A Pig Protection Society, sometimes named as the "Working Men's Pig Protection Society", was established in Huddersfield in late 1866 "for the protection of those who keep pigs". Seen as unhygienic animals, those who kept pigs in places other than farms found themselves being increasingly targeted by nuisance inspectors under local the various Improvement Acts.
The first meeting was chaired by the society's president, Mr. Charles Hallas, on 3 December 1866 at the Richmond Inn on Manchester Road and Charles' son, Joseph, acted as the secretary. According to the Chronicle, "already a goodly number of members have been enrolled."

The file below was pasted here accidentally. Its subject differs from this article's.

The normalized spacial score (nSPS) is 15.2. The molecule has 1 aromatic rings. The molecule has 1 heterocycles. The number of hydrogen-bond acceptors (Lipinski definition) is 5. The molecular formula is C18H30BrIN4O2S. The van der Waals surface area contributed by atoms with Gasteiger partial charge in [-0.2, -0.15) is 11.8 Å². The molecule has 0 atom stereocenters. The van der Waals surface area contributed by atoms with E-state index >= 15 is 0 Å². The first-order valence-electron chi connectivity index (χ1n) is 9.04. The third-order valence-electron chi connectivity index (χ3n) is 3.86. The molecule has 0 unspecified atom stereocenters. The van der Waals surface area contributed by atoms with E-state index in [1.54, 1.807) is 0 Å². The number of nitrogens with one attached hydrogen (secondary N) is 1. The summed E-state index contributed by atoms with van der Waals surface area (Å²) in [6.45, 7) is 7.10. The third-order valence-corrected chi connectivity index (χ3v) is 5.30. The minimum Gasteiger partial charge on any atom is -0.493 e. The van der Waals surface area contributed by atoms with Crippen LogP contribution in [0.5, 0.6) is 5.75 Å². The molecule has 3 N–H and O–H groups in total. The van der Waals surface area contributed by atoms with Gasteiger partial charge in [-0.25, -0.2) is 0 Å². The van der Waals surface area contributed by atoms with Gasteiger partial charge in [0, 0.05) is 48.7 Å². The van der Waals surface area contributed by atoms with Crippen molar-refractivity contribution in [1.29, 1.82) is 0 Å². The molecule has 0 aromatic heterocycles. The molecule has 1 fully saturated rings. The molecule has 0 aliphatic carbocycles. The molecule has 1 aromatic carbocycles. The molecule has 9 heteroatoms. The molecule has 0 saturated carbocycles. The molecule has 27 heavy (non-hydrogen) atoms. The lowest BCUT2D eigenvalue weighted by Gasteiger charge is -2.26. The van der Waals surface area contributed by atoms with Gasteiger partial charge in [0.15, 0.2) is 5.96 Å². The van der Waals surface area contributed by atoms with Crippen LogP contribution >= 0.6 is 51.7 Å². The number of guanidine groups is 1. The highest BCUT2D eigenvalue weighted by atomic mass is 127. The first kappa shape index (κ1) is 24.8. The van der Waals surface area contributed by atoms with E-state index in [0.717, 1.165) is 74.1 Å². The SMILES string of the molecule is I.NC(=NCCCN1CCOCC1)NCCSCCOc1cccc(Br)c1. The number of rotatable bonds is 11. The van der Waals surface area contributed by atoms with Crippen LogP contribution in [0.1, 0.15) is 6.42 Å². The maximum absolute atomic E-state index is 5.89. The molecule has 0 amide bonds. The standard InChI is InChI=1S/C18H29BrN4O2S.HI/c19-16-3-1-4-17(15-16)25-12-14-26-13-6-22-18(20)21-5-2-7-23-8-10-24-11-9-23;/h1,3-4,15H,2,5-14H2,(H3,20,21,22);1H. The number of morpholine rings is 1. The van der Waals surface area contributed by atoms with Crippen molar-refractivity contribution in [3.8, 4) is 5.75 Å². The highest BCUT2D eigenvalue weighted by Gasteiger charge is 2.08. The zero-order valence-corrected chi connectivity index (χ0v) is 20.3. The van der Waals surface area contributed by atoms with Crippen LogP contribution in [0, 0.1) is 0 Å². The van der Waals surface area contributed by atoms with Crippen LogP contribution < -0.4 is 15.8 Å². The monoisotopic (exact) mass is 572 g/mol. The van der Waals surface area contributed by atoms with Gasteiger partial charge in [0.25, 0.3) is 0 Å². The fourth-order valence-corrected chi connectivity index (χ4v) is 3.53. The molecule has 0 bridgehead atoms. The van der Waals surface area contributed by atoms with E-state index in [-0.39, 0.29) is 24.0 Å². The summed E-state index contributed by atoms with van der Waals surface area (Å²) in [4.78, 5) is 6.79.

Meetings continued to be held at the Richmond Inn in 1867 and were reported by the Chronicle on 8 June and 10 August.
On 6 January 1868, the society held its "first annual tea party and soirée" at the Richmond Inn with around 50 members in attendance. The landlord of the Inn, Mr. George Holmes, presented Joseph Hallas with a "gold Albert chain and locket" which bore the inscription, "Presented to Mr. Joseph Hallas by the Pig Protection Society, for his kind services as secretary. January 6th, 1868." The evening ended with singing and dancing, which was aided by the presence of "Messrs. Conacher and Co.'s splendid brass band."
By the following year, the society was sponsoring prizes at local horticultural events, although often Charles or Joseph Hallas were the recipients.
It seems probable the society became the Paddock Horticultural, Floricultural, Pig, Poultry and Dog Association in 1870.